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Serum ALT Levels in a Cohort of Healthy Blood Donors and Volunteers from Saudi Arabia: The Influence of Sex and Body Mass Index
Hisham O Akbar and Hind I Fallatah


Affiliation : King Abdul Aziz University Hospital, Jeddah, Saudi Arabia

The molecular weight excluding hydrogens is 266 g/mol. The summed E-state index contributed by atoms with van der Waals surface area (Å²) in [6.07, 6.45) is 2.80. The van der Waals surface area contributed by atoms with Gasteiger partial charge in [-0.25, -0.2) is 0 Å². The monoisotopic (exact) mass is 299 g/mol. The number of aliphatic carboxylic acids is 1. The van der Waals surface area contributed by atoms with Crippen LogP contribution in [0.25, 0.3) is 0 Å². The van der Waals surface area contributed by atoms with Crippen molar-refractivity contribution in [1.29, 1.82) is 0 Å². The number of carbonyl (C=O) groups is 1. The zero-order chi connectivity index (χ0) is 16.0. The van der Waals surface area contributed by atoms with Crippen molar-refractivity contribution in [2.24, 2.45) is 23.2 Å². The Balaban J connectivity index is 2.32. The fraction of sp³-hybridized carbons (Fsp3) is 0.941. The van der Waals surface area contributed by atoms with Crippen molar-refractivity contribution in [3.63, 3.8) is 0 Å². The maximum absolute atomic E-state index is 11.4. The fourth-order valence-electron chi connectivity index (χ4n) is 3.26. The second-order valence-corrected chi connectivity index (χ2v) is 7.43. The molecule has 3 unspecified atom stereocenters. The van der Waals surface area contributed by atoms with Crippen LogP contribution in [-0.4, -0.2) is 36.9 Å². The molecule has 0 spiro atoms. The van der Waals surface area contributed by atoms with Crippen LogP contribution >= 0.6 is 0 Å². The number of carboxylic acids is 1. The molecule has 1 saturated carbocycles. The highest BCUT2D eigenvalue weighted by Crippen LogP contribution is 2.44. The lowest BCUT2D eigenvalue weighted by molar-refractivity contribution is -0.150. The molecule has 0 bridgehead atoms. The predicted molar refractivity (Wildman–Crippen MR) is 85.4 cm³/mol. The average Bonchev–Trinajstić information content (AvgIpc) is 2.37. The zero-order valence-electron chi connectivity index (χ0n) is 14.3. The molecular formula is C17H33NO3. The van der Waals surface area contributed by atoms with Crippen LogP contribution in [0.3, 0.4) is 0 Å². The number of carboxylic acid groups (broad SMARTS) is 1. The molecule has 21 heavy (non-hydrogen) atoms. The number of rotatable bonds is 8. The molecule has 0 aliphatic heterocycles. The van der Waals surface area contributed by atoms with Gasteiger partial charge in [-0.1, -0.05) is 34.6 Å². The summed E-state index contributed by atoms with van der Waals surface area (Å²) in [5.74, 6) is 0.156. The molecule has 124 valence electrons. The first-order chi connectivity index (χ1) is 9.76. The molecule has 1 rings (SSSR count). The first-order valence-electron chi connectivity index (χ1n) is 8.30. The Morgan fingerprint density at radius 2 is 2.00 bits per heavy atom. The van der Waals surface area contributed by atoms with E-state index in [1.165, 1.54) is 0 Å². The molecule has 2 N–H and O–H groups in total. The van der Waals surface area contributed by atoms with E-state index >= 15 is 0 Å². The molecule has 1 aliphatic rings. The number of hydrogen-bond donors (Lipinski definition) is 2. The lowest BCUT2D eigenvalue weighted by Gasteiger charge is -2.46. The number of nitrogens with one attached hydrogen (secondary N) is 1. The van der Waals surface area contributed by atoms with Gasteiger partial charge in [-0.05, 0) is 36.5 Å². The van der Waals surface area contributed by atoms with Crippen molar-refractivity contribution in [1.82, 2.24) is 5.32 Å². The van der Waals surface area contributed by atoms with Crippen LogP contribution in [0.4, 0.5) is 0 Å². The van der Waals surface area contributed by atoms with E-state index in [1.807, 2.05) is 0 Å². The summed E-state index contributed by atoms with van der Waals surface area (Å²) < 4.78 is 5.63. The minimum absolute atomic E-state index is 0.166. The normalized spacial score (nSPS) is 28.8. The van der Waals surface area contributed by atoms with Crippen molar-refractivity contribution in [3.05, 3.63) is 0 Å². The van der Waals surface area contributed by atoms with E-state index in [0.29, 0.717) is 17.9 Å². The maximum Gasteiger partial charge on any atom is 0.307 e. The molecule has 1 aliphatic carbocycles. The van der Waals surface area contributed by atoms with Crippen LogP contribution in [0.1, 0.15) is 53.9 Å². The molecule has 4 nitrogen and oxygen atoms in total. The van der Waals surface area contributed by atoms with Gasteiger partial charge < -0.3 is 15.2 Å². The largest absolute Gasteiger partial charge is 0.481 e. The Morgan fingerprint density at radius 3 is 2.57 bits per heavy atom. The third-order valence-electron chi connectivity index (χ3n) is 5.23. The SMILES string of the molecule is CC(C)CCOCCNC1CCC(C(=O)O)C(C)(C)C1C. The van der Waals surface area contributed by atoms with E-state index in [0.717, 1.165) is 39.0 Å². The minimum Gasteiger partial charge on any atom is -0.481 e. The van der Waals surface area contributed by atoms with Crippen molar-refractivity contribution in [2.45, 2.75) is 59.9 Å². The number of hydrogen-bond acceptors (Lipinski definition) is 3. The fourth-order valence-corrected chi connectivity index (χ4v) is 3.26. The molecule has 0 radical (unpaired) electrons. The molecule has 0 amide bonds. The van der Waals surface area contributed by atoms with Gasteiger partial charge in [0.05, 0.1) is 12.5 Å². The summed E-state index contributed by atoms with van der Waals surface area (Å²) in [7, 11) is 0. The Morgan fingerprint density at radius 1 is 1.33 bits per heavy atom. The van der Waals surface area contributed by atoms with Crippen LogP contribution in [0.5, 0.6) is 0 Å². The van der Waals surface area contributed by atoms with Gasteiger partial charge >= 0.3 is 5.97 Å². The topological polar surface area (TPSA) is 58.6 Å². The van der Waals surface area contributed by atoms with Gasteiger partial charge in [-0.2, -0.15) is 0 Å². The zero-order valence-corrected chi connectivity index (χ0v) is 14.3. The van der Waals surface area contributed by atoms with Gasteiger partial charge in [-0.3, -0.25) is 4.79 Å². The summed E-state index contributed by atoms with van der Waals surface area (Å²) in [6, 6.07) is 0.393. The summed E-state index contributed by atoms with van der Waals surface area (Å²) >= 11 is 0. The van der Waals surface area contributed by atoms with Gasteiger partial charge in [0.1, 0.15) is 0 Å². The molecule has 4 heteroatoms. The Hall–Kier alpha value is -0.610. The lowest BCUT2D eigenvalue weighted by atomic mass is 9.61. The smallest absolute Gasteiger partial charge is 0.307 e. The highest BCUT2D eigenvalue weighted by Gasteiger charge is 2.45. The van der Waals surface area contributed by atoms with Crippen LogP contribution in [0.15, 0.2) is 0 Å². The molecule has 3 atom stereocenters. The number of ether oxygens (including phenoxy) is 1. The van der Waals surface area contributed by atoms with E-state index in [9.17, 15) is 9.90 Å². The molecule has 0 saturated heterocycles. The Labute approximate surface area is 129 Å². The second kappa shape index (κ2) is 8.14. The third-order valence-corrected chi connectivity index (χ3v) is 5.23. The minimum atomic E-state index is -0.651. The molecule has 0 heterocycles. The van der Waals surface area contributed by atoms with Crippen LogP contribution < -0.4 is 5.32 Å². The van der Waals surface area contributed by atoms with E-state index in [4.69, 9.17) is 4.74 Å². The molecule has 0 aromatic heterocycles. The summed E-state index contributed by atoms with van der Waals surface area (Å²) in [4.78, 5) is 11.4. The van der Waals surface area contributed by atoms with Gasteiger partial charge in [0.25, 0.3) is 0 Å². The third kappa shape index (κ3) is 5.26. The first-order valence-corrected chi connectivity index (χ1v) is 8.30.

Serum alanine aminotransferase (ALT) is the most sensitive biochemical marker of hepatocellular injury. The internationally accepted normal level for ALT is 30 U/L in males and 19 U/L in females. Body mass index (BMI) and sex have a significant influence on the ALT levels. Design: Prospective study. Aim: To define the normal serum ALT level in a local population compared to the local reference laboratory value and to determine the influence of sex and BMI. Study population: Group 1, healthy male blood donors; Group 2, healthy female blood donors and healthy female volunteers. Method: We obtained all participant data: age, sex, and nationality and we measured the BMI. We obtained blood samples for the measurement of ALT, complete blood count, and serum lipids. In addition to serology for hepatitis B and C viruses and HIV in the two groups and polymerase chain reaction (PCR) for these three viruses in all blood donors. We also determine the ABO blood group of all donors. Results: We included 131 males in the final analysis for Group 1, in which 75 (57.3%) were Saudis. The mean age was 30.09 years (17–56), the mean BMI was 30.44, and the mean serum ALT was 41.62 U/L (95% CI 43.44–45.25). In Group 2, there were 54 females, including 16 blood donors, 17 healthy females seen for screening, and 21 volunteers, out of which 37 (68.5%) were Saudis. The mean age was 32.32 years (17–69), the mean BMI was 24.867, and the mean serum ALT level was 28.48 (95% CI 26.49–30.47). The difference in serum ALT levels between males and females was statistically significant with a p-value of <0.001 and 0.001 for comparisons between all of Group 1 and 2 and between normal BMI males and females, respectively. For both groups, higher BMI was associated with a higher serum ALT level Pearson correlation 0.442 p = <0.001. In conclusion, the normal serum ALT level is lower than the locally accepted laboratory reference values for both males and females. Sex and BMI are main factors that influence the serum ALT level. Revision of the locally accepted serum ALT level is needed to have better assessment and monitoring for liver disease patients. Keywords: Correspondence: Dr Hisham O Akbar, Consultant Gastroenterologist & Hepatologist, King Abdul Aziz University Hospital, PO Box 80215, Jeddah 21589, Saudi Arabia. Tel: +966-26408435; Fax: +966-26751149; e-mail: